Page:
The government on Wednesday refused to override patents on the AIDS drug Norvir (search), effectively allowing a quintupling of the price to stand despite consumer groups' accusations of price gouging.

Patient groups and some members of Congress had pushed the National Institutes of Health (search) to take the unprecedented action, arguing it was warranted under a special law because Norvir's discovery was partially funded by taxpayer dollars.

But the NIH decided that such an extraordinary step could have overly broad effects on the pharmaceutical market, and would exceed that law's intent.

"The issue of drug pricing has global implications and, thus, is appropriately left for Congress to address legislatively," concluded Dr. Elias Zerhouni (search), NIH director.

Abbott Laboratories raised the price of the 8-year-old Norvir to $8.57 a day from $1.71 late last year.

The impact reached far beyond that one drug: Low doses of Norvir are used to boost the effects of other anti-HIV medicines, meaning patients taking a wide array of AIDS (search) drug cocktails faced substantially higher bills.

Consumer advocates decried that the increased price applied only to the United States, leaving Norvir 5 to 10 times cheaper in other countries. They also called it anticompetitive, because it only applied when Norvir is added to other companies' AIDS medicines, not Abbott's own Kaletra, a medicine with Norvir built into the pill.

The price hike came amid already vigorous debate about why Americans pay much more for prescription drugs than do patients in such countries as Canada and Britain.

Citing the $3.5 million NIH grant that helped lead to Norvir's discovery, the consumer group Essential Inventions petitioned the government to grant licenses for other companies to make the medicine, too. Their aim: driving the drug's price down.

The 24-year-old Bayh-Dole Act enables the NIH to claim patents of inventions partly funded by government if companies don't bring them to market in ways that "achieve practical application." But the government has never invoked its so-called march-in rights.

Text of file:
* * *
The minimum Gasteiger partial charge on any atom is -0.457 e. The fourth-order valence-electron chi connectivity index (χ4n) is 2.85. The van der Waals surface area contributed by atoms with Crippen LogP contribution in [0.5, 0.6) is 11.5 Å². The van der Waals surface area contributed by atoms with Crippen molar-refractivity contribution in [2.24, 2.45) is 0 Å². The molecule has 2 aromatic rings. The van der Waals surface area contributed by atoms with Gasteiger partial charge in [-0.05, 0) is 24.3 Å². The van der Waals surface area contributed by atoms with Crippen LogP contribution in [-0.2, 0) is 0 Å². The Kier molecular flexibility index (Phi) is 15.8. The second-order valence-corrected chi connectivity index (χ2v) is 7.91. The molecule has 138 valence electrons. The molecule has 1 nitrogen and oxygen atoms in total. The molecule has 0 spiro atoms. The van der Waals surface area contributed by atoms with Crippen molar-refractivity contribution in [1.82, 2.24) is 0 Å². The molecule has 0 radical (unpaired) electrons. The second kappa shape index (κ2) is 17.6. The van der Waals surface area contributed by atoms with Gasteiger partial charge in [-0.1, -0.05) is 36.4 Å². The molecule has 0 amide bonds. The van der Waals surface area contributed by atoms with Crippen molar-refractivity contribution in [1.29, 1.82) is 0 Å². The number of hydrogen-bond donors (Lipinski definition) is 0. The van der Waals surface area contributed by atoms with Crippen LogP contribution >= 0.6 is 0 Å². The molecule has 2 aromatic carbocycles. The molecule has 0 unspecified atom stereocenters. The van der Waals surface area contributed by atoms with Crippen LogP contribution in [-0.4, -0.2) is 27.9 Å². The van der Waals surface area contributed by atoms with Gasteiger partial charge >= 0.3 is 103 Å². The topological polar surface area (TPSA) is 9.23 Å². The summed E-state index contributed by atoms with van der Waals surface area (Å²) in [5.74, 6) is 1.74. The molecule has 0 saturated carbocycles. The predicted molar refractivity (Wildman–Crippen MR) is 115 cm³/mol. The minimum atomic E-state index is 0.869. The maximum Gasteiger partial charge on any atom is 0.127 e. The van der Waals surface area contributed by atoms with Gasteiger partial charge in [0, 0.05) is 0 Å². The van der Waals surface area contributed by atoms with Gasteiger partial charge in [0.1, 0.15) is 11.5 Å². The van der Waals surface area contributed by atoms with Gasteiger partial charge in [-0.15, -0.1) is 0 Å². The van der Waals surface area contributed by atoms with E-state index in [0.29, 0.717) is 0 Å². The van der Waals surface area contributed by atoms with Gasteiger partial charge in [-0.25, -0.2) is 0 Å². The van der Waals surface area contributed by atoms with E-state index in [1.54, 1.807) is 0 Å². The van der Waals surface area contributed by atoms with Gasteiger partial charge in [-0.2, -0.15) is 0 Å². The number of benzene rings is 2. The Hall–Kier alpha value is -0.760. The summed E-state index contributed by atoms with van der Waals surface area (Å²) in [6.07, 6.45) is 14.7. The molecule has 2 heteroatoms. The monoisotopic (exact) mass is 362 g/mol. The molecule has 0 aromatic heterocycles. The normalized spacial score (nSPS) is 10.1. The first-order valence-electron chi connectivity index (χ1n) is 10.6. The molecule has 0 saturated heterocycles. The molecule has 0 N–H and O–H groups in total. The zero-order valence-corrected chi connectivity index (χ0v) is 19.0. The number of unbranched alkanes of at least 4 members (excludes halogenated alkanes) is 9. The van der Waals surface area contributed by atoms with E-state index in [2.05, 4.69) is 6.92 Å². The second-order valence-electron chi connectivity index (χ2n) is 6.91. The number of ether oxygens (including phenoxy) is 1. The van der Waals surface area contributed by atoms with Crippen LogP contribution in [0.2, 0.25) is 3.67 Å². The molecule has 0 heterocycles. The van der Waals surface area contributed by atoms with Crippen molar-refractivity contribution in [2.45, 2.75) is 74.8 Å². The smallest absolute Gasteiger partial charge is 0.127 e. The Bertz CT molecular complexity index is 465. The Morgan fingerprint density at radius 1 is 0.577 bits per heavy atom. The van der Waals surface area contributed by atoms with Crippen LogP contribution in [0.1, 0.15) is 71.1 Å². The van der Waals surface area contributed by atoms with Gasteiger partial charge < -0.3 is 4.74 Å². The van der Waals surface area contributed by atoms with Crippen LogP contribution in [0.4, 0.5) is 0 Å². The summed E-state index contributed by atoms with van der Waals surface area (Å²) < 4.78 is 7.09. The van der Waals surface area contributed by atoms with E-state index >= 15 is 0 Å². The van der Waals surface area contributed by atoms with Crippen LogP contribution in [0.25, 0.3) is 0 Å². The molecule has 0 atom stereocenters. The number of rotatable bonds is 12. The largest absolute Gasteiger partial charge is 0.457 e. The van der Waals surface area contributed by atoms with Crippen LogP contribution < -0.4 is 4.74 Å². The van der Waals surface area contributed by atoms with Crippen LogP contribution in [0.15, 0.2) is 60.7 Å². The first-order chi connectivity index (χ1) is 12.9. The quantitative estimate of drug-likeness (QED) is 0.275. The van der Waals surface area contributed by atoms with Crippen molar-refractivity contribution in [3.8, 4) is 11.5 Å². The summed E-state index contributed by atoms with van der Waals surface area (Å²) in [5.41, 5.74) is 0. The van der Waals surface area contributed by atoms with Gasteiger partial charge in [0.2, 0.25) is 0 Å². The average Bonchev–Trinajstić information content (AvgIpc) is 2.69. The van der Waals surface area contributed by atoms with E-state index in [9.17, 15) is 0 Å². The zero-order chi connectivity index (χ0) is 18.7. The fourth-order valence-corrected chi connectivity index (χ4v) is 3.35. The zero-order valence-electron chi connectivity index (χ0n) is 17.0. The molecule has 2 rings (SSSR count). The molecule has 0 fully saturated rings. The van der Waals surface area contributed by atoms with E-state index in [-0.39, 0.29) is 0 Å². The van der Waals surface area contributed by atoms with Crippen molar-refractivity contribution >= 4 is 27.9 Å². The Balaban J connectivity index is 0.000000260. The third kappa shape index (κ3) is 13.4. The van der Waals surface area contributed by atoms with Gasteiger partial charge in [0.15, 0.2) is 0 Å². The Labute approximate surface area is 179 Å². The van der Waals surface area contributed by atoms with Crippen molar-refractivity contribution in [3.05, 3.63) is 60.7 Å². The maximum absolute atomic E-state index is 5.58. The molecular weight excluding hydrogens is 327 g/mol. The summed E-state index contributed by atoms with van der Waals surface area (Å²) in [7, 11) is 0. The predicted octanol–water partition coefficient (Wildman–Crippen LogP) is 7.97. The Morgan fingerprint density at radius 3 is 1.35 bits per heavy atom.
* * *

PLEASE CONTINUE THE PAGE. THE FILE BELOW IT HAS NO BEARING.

"It's a horrible decision," said Robert Weissman, general counsel for Essential Inventions said of the NIH ruling. The decision means drug makers "can put government-funded inventions on the market at any price whatsoever without facing the possibility of a march-in."

NIH concluded that Norvir meets the main intent of the law. The drug is widely sold and, thus, offers the agency no health reason to intervene, said Bonny Harbinger, deputy director of NIH's Office of Technology Transfer.

Does that mean NIH would never declare the price of a federally subsidized drug too high? "That's very hypothetical for me to try and answer," Harbinger said, adding that other factors are considered, too.

The decision suggests "it doesn't matter what drug makers charge for a taxpayer-subsidized drug, as long as they continue to sell it," complained Rep. Sherrod Brown, D-Ohio.

Brown and Weissman pledged to appeal to Health and Human Services Secretary Tommy Thompson to overrule the NIH decision. A Thompson spokesman didn't immediately return a call for comment.

Abbott welcomed the decision. The company maintains the higher price is necessary to counter falling sales as Norvir's use has shifted from a primary agent to a low-dose booster. Sales fell to $100 million last year from a high of $250 million in 1998. Norvir sales have totaled more than $1 billion since its introduction.

The company also says the NIH grant represented a tiny portion of the roughly $300 million it ultimately spent developing Norvir, expenses it needs to recoup to invest in new research.

"This is good news for patients who will continue to benefit from both current and future innovations that result from the advent of the Bayh-Dole Act," said Melissa Brotz, Abbott spokeswoman.

NIH did say its sister organization, the Federal Trade Commission, would be the proper agency to address allegations that Norvir's price is anticompetitive. Brotz said the FTC recently notified the company that the agency had no plans to investigate.